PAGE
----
The sentencing judge’s finding that there was no reasonable
prospect of control of the appellant in the community at the penalty
stage can therefore be relied on at the designation stage.
 Second, and more importantly, from my review of the
reasons, it is apparent that the sentencing judge did not improperly
place an onus on the appellant. The evidence supporting a finding
of intractability was overwhelming.
 The clinical and actuarial assessments established that the
appellant posed a moderate to high risk for violent or sexual
recidivism. The appellant’s substance abuse disorder exacerbated
this risk. It served to inhibit his judgment and empathy. The
appellant’s antisocial personality disorder and his significant
psychopathic traits suggested that he would be less responsive to
treatment and more likely to refuse or discontinue treatment, all
of which increases the likelihood that he would reoffend.
 While in the penitentiary, the appellant showed no signs of
insight or willingness to engage in a corrective plan. While there
were signs of optimism because of his conduct at the Elgin
Middlesex Detention Centre, the sentencing judge determined
that this evidence amounted only to a possibility of eventual control in the community, not a reasonable expectation of such control.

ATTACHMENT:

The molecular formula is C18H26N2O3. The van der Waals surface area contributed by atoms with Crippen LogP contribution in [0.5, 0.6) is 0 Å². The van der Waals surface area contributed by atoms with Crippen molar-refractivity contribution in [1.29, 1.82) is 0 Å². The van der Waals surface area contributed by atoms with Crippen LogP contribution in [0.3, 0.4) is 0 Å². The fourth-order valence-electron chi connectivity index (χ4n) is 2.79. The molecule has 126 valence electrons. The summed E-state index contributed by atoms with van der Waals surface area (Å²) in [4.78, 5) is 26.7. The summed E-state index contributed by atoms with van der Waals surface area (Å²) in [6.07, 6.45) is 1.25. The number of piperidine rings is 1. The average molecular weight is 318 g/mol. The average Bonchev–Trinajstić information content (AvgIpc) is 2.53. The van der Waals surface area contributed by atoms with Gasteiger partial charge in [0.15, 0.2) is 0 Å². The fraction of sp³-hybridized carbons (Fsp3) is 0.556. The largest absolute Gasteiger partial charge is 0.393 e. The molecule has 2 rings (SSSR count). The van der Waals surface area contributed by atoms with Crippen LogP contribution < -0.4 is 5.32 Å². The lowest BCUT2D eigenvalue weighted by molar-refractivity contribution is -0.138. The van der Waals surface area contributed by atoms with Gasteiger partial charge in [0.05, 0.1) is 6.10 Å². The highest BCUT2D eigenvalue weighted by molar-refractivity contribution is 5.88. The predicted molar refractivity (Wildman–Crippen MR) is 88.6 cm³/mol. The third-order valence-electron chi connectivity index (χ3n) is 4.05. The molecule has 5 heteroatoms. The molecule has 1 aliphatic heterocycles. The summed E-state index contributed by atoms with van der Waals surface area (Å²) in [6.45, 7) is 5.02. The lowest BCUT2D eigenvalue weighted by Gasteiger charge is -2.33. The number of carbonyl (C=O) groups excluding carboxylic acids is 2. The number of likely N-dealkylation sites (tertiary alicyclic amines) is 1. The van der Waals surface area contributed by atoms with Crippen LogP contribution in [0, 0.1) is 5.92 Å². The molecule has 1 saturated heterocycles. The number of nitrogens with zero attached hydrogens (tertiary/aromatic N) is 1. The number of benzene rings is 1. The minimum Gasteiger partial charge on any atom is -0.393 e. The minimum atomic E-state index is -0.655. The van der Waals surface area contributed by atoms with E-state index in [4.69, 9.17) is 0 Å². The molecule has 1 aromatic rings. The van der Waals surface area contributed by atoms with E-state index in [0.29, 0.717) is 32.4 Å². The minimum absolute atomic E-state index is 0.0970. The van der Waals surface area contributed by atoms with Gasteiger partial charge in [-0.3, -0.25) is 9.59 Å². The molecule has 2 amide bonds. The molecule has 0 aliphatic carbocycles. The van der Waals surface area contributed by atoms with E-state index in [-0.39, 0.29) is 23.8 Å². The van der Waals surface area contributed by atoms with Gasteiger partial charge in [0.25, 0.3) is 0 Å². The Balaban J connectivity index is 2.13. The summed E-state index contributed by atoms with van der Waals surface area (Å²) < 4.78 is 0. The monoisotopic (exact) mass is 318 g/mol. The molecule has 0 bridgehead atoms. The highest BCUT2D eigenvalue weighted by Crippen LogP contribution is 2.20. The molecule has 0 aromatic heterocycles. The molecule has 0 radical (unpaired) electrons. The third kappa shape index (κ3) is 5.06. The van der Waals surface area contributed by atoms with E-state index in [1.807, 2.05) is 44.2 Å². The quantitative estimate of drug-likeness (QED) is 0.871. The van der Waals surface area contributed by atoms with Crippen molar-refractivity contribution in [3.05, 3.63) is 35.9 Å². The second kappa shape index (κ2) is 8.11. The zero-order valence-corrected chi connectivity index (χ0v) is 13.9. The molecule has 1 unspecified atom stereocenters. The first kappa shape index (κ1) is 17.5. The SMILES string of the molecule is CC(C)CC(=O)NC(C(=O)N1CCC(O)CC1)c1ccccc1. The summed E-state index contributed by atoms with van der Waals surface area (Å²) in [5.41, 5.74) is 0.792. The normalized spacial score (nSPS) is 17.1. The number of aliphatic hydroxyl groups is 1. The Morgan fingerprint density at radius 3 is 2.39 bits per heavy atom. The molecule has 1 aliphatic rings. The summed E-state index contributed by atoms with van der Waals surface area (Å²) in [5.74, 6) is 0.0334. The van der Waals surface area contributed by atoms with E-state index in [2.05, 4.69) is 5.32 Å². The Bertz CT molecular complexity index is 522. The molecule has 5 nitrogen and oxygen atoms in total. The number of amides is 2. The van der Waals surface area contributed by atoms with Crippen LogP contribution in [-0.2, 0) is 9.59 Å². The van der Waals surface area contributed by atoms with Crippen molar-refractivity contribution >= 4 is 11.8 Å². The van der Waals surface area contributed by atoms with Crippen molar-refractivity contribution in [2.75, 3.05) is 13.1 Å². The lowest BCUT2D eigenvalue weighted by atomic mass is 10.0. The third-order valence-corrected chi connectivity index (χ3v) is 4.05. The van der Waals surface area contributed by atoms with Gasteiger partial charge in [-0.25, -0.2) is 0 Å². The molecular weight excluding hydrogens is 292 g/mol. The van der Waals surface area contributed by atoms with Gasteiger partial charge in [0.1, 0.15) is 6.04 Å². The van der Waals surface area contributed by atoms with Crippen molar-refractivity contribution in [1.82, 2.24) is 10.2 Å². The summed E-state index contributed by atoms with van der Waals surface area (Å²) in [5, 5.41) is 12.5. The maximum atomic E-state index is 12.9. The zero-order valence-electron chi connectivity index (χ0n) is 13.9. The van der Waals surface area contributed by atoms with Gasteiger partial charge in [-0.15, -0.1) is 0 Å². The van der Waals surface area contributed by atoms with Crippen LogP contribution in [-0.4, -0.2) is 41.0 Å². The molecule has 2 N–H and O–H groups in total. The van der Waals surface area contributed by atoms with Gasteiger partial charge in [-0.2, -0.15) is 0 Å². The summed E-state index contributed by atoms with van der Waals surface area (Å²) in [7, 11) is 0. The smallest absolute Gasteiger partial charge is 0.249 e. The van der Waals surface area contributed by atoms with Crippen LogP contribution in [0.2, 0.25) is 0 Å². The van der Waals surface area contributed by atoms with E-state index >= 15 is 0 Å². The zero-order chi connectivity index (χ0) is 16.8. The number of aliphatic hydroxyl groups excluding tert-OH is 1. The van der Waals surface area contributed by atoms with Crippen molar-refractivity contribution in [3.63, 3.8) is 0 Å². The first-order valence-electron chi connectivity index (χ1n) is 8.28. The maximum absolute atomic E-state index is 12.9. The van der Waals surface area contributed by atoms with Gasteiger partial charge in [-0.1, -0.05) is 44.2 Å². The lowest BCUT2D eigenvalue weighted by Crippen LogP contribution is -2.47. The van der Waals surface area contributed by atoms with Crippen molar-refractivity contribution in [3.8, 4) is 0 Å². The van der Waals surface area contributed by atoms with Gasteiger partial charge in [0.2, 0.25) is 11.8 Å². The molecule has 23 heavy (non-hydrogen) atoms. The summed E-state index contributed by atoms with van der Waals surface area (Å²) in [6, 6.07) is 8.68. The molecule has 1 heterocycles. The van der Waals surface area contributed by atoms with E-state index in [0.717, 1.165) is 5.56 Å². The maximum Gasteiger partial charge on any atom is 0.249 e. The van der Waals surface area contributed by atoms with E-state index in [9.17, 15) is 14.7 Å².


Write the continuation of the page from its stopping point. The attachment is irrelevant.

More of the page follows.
The sentencing judge assessed all of the evidence and was
satisfied that there was no reasonable expectation that anything
other than an indeterminate sentence would adequately protect
the public. This conclusion that there was no reasonable expectation of controlling the appellant’s offending behaviour was
necessarily premised on the sentencing judge’s finding that the
appellant’s harmful recidivism and violent pattern of behaviour
was intractable. This finding of fact is fully supported by the
evidence led by the Crown and, as explained by the sentencing
judge, is anchored in his acceptance of Dr. Woodside’s opinion.
The sentencing judge explained that “‘the convergence’ of the
two diagnoses of antisocial personality disorder and substance
abuse disorder makes it unrealistic to expect for Mr. Gracie his
control in the community”. A mere hope of control is simply not
enough to raise a reasonable doubt in this case.
(2) The Gladue error
(a) The impact of the Gladue factors
 The sentencing judge’s reasons do not reference the Gladue
report and Gladue principles. The appellant submits that the
sentencing judge erred by failing to consider the fact that he is
Indigenous. He argues that his Indigenous background may have
played a role in his offending and the possibility of his accessing